Edward Kieswetter’s R24 billion headache

South Africa’s flourishing illicit cigarette trade costs the country around R24 billion in excise taxes every year, with the true impact likely to be much higher as VAT is also not paid on the purchases of most illegal cigarettes. 

The South African Revenue Service (SARS) has had a running battle with illicit cigarette dealers since the early 2000s. 

Two decades ago, the illicit trade in cigarettes was estimated to be below 10% of the country’s total cigarette market. SARS appeared to be winning the battle, with specialised enforcement units shutting down illegal tobacco manufacturers. 

However, since 2010, the illicit cigarette trade has boomed due to the entry of smaller local producers and a weakened SARS that was hollowed out by state capture. 

The Tobacco Control Data Initiative’s data shows that by 2017, illicit cigarette consumption had grown to over 30% of the country’s total. 

Following the country’s COVID-19 lockdown rules, which included banning the sale of cigarettes, illicit consumption rose to 60%. It has since moderated slightly to 58% in 2023. 

Illicit cigarettes take multiple forms, making it hard for SARS to effectively clamp down on the growing sector. 

Cigarettes produced legally but are sold without collection of excise taxes, VAT, and any other applicable duties are considered illicit contraband.

Most of these illicit products are produced locally in a legal manner but are then ‘bootlegged’ and sold very cheaply, without any tax collected. 

Other tobacco products might be illegally produced, have fake labels or trademarks, violate intellectual property rights, and may not meet health regulations. 

These counterfeit cigarettes are relatively rare, only making up 2% of global illicit trade.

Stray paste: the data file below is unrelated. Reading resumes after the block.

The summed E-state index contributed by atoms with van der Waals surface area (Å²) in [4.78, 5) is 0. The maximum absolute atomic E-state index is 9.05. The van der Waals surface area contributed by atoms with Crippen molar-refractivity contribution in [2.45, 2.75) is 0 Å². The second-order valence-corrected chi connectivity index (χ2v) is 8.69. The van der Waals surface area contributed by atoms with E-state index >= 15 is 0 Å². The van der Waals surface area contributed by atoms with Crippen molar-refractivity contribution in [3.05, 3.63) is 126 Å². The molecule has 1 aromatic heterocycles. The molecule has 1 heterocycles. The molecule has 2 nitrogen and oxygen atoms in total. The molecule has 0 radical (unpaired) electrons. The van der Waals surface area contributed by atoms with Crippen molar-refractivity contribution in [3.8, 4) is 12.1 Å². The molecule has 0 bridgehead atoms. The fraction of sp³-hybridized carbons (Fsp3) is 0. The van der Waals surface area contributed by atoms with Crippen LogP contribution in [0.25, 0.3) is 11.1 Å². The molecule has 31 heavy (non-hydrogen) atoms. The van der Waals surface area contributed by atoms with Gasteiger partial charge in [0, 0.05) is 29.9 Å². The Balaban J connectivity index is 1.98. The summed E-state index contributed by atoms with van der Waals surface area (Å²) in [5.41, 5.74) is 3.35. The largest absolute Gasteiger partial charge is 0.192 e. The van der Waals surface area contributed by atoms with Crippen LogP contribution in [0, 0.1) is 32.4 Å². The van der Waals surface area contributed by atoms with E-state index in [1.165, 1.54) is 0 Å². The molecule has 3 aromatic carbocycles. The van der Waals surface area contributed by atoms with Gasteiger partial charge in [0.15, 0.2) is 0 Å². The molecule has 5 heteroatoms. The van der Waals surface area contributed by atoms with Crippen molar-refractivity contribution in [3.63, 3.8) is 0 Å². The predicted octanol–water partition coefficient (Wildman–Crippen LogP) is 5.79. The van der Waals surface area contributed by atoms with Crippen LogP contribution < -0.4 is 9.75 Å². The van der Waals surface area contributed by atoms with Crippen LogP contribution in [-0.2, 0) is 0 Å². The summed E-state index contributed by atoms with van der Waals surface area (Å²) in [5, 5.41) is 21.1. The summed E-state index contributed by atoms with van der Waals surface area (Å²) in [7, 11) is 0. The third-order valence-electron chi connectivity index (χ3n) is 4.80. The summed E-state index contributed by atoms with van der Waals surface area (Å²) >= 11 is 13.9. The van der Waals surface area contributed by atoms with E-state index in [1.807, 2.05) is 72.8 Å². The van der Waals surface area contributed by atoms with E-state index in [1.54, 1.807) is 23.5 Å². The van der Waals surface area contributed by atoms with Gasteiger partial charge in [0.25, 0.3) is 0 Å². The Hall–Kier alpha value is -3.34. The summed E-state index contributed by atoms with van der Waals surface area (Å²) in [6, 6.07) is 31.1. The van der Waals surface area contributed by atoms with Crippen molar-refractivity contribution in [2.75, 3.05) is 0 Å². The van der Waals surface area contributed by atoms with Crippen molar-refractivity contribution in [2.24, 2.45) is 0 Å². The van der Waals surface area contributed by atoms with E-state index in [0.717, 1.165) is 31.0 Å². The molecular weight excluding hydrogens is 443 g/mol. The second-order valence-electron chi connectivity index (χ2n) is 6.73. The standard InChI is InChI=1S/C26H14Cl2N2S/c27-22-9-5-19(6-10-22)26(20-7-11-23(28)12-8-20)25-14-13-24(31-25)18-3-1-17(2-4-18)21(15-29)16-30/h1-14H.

In total, including other smaller forms of illicit cigarette trade, this subsector costs South Africa R24 billion in excise duties.

SARS Commissioner Edward Kieswetter

SARS, under Edward Kieswetter, has tried to regain its enforcement capabilities and clamp down on the illicit cigarette trade. 

For example, it has increased enforcement at South Africa’s borders to prevent the smuggling of cigarettes across the border. 

However, as noted by The Tobacco Control Data Initiative, most illicit cigarettes are locally made and are sold without charging excise tax or VAT. 

To combat this, SARS has tried to install closed-circuit television (CCTV) cameras inside the warehouses of local cigarette manufacturers. 

By doing this, SARS was trying to prevent these legally made products from being bootlegged and sold without any tax collected. 

Large tobacco manufacturers like British American Tobacco and Gold Leaf Tobacco have had these cameras installed for years, but other manufacturers have failed to do so.

Earlier this year, the North Gauteng High Court ruled against cigarette manufacturers seeking to stop SARS from installing cameras in their warehouses. 

This was seen as a breakthrough in the fight against the illicit tobacco trade and would see billions in tax collected. 

However, just last week, a new ruling has barred SARS from installing these cameras. 

SARS wanted to use these CCTV cameras to monitor the volume of cigarettes they produce and clamp down on illicit cigarettes entering the market.

Judge Linda Retief interdicted SARS from installing the cameras and said that there was no evidence that the cigarette manufacturers SARS was targeting weren’t tax compliant.

She added that the interdict against installing CCTV cameras would not prevent SARS from collecting tax.

This ruling will make it more difficult for SARS to clamp down on the illicit cigarette trade in South Africa.

Therefore, it is likely that SARS will continue to lose out on billions of tax revenue related to illegal cigarettes.

SARS has previously estimated that the illicit trade, including the sale of products other than cigarettes, costs the economy over R100 billion annually. 

Business Unit South Africa (BUSA) said illicit trade is a threat to South Africa’s stability and economic prosperity. 


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